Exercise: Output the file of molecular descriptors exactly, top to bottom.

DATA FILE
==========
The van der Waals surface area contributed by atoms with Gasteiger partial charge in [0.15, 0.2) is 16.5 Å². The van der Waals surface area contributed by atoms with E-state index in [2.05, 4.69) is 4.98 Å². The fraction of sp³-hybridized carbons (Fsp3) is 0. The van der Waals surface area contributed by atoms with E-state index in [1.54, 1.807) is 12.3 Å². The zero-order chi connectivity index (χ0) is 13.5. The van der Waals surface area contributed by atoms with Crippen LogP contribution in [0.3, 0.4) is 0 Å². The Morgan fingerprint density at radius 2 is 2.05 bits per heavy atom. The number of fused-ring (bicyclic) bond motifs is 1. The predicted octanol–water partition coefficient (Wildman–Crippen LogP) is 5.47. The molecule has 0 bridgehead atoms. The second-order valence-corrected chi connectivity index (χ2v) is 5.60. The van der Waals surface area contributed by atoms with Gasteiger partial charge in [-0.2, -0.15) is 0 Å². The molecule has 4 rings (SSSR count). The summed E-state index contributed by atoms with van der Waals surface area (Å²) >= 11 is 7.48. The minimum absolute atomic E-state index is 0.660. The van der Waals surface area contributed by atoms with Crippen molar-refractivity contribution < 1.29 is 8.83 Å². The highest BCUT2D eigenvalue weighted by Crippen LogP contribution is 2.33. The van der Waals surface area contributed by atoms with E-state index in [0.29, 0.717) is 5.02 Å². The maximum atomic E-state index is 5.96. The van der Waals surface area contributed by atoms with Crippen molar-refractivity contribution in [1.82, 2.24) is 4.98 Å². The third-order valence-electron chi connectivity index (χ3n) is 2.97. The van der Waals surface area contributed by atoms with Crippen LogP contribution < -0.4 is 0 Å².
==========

The van der Waals surface area contributed by atoms with Gasteiger partial charge in [0.15, 0.2) is 16.5 Å². The van der Waals surface area contributed by atoms with E-state index in [2.05, 4.69) is 4.98 Å². The fraction of sp³-hybridized carbons (Fsp3) is 0. The van der Waals surface area contributed by atoms with E-state index in [1.54, 1.807) is 12.3 Å². The zero-order chi connectivity index (χ0) is 13.5. The van der Waals surface area contributed by atoms with Crippen LogP contribution in [0.3, 0.4) is 0 Å². The Morgan fingerprint density at radius 2 is 2.05 bits per heavy atom. The number of fused-ring (bicyclic) bond motifs is 1. The predicted octanol–water partition coefficient (Wildman–Crippen LogP) is 5.47. The molecule has 0 bridgehead atoms. The second-order valence-corrected chi connectivity index (χ2v) is 5.60. The van der Waals surface area contributed by atoms with Gasteiger partial charge in [-0.2, -0.15) is 0 Å². The molecule has 4 rings (SSSR count). The summed E-state index contributed by atoms with van der Waals surface area (Å²) >= 11 is 7.48. The minimum absolute atomic E-state index is 0.660. The van der Waals surface area contributed by atoms with Crippen molar-refractivity contribution < 1.29 is 8.83 Å². The highest BCUT2D eigenvalue weighted by Crippen LogP contribution is 2.33. The van der Waals surface area contributed by atoms with E-state index in [0.29, 0.717) is 5.02 Å². The maximum atomic E-state index is 5.96. The van der Waals surface area contributed by atoms with Crippen molar-refractivity contribution in [1.82, 2.24) is 4.98 Å². The third-order valence-electron chi connectivity index (χ3n) is 2.97. The van der Waals surface area contributed by atoms with Crippen LogP contribution < -0.4 is 0 Å².